Business in Brief

Meat Shortage for Far East



The Far East could suffer a shortage of meat as early as February after the customs service cut the number of terminals that can accept meat imports, Kommersant reported Wednesday.

The Far East imports 90 percent of its meat, and the new rules banning shipments through the ports of Vostochny, Nakhodka and Vladivostok come into effect Feb. 15, the newspaper said, citing a new customs-service list of import terminals. (Bloomberg)




Lithuanian Heat Up 15%



VILNIUS, Lithuania -- Lithuanian heating prices for households may rise about 15 percent next year, said Rimantas Germanas, Vilnius Energija's marketing manager, Lietuvos Rytas newspaper reported Wednesday.

Prices will increase in January when Gazprom lifts gas prices for the Baltic nation, the newspaper said.(Bloomberg)

Urals Energy Raises $129M

Urals Energy, a London-traded oil producer operating in Russia, raised ?62.4 million ($128.5 million) selling shares to boost capital and repay loans, the company said in a statement Wednesday.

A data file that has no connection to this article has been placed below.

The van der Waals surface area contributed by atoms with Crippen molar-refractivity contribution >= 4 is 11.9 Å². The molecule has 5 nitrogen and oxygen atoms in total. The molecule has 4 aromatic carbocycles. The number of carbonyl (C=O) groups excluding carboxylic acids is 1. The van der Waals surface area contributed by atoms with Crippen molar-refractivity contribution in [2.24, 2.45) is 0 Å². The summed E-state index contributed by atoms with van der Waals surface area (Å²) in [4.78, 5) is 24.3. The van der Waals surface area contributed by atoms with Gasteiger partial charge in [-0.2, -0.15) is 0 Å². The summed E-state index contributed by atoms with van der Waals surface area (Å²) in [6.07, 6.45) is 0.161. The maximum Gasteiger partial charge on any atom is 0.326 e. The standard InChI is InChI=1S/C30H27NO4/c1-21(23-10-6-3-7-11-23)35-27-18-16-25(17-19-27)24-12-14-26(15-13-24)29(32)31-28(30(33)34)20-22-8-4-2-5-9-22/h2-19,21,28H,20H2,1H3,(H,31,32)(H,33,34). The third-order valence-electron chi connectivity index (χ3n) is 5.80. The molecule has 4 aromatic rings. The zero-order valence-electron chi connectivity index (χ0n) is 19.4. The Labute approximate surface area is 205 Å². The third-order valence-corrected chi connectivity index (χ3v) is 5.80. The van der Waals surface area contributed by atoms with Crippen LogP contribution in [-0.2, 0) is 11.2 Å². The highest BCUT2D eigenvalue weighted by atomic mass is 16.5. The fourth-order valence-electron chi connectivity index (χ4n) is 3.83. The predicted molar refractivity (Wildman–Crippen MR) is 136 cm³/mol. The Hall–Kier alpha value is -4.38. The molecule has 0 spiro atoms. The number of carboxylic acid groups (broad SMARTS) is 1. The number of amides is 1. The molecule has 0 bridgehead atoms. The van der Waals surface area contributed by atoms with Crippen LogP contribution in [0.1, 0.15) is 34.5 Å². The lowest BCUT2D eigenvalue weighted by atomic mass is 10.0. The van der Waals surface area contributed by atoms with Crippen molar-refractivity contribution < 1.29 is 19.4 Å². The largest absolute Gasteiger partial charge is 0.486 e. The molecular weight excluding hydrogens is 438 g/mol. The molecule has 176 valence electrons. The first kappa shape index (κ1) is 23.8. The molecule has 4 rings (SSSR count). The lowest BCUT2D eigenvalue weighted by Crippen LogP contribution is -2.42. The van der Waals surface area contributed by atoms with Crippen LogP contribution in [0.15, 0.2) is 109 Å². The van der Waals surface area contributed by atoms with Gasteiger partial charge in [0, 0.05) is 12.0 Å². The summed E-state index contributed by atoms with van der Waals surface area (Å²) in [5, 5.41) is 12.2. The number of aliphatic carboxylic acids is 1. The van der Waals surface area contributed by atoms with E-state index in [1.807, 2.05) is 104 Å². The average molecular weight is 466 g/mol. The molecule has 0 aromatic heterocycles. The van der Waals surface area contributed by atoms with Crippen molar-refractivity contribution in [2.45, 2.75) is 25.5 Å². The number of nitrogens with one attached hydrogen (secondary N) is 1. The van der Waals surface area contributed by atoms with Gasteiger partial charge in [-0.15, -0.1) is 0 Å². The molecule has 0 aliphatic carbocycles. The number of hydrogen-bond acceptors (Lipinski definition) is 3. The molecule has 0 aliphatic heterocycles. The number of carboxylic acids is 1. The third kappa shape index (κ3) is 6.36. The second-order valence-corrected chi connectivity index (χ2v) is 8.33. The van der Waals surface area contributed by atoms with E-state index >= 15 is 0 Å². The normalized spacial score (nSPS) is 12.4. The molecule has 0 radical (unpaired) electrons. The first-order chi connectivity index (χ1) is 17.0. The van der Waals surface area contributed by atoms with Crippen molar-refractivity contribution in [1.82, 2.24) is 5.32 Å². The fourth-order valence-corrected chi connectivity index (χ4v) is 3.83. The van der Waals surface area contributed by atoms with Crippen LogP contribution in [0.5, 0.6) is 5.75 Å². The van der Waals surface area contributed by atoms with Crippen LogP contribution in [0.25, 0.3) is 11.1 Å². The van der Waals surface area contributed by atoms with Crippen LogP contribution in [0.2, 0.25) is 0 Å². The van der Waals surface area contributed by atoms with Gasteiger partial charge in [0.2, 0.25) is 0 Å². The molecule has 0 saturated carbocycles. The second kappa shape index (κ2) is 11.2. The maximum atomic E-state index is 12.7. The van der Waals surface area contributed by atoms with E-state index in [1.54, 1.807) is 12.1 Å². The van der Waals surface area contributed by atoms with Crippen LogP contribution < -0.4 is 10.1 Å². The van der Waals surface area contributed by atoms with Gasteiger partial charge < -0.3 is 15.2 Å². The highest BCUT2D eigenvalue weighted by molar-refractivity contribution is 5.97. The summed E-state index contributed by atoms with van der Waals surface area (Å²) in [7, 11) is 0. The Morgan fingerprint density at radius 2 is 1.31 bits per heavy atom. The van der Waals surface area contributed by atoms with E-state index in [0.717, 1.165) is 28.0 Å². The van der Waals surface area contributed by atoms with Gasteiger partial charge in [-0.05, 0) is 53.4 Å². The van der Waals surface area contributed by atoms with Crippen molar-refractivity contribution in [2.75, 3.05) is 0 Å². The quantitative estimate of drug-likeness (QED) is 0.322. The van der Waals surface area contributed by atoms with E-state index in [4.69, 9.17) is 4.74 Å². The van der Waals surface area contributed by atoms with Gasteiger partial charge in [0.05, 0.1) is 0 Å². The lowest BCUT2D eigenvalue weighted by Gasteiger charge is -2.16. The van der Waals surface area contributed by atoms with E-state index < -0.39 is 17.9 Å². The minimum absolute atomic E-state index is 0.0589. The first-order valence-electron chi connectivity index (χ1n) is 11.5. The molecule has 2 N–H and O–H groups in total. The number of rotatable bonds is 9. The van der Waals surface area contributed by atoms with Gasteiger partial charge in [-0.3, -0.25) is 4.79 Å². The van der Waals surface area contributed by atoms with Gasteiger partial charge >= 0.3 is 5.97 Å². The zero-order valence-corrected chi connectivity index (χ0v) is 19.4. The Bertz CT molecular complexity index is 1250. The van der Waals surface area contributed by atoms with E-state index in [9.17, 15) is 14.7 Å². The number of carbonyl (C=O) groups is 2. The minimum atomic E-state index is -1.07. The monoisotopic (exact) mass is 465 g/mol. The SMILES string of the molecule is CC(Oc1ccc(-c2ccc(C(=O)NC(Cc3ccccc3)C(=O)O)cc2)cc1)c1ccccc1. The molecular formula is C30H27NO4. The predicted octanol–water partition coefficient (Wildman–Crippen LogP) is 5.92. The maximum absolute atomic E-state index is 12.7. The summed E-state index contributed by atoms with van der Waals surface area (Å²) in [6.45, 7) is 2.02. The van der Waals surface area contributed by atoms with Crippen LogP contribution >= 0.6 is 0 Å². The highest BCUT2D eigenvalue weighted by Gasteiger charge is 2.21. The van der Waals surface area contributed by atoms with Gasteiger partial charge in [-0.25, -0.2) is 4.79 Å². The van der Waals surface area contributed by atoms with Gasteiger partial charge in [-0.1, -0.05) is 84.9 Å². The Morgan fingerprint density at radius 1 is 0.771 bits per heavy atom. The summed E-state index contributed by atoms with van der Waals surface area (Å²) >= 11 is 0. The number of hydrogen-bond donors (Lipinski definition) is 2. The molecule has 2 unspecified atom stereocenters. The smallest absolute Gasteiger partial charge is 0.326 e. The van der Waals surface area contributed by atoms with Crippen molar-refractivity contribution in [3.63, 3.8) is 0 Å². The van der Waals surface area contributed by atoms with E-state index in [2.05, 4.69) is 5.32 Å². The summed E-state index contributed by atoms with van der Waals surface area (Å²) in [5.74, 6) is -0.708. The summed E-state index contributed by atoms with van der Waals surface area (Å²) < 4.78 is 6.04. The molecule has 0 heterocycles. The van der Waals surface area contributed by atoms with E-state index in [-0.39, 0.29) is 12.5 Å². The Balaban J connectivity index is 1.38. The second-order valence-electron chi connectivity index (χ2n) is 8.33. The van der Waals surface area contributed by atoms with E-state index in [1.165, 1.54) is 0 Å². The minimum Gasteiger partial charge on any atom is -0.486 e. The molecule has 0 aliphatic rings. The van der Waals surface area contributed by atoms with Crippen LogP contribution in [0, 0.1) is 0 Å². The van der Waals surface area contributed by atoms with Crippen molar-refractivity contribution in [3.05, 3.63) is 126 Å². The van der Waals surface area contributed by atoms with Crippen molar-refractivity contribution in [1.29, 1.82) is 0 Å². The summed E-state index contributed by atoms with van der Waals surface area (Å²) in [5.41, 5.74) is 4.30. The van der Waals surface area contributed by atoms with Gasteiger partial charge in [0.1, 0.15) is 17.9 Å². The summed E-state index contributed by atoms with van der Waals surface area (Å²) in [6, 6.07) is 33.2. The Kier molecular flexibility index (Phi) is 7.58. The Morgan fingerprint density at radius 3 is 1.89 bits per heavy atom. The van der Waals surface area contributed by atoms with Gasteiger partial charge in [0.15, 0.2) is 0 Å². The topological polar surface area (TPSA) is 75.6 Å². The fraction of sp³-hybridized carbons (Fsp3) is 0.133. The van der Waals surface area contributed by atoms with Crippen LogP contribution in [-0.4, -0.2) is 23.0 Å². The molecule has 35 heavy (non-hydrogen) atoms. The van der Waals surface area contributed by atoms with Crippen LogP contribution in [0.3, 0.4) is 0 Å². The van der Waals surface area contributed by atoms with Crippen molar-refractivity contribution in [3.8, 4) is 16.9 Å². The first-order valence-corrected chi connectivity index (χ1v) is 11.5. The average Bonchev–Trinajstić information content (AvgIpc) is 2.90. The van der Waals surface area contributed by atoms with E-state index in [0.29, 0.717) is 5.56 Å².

The crude producer sold 32.9 million new shares at 190 pence apiece, the company said. (Bloomberg)




Sitronics, MTS Sign Deals



Sitronics, billionaire Vladimir Yevtushenkov's technology company, said Wednesday that it signed three contracts worth $39 million to supply equipment to Mobile TeleSystems in Ukraine.

Sitronics will supply the Ukrainian unit with radio-relay equipment made by subsidiary Intracom Telecom under one of the contracts, the company said. (Bloomberg)




Mongolia to Buy Wheat



Russia is considering selling 250,000 to 300,000 tons of wheat to Mongolia at "minimal" prices, Agriculture Minister Alexei Gordeyev said Wednesday.

The details of the sale will be discussed when a government delegation visits the country on Friday and Saturday, Gordeyev said, without saying when the sale would take place. (Bloomberg)




Pharmstandard Sales Jump



Pharmstandard, the drug maker part-owned by billionaire Roman Abramovich, said sales in the first nine months of the year rose 53 percent, the company said in a statement Wednesday.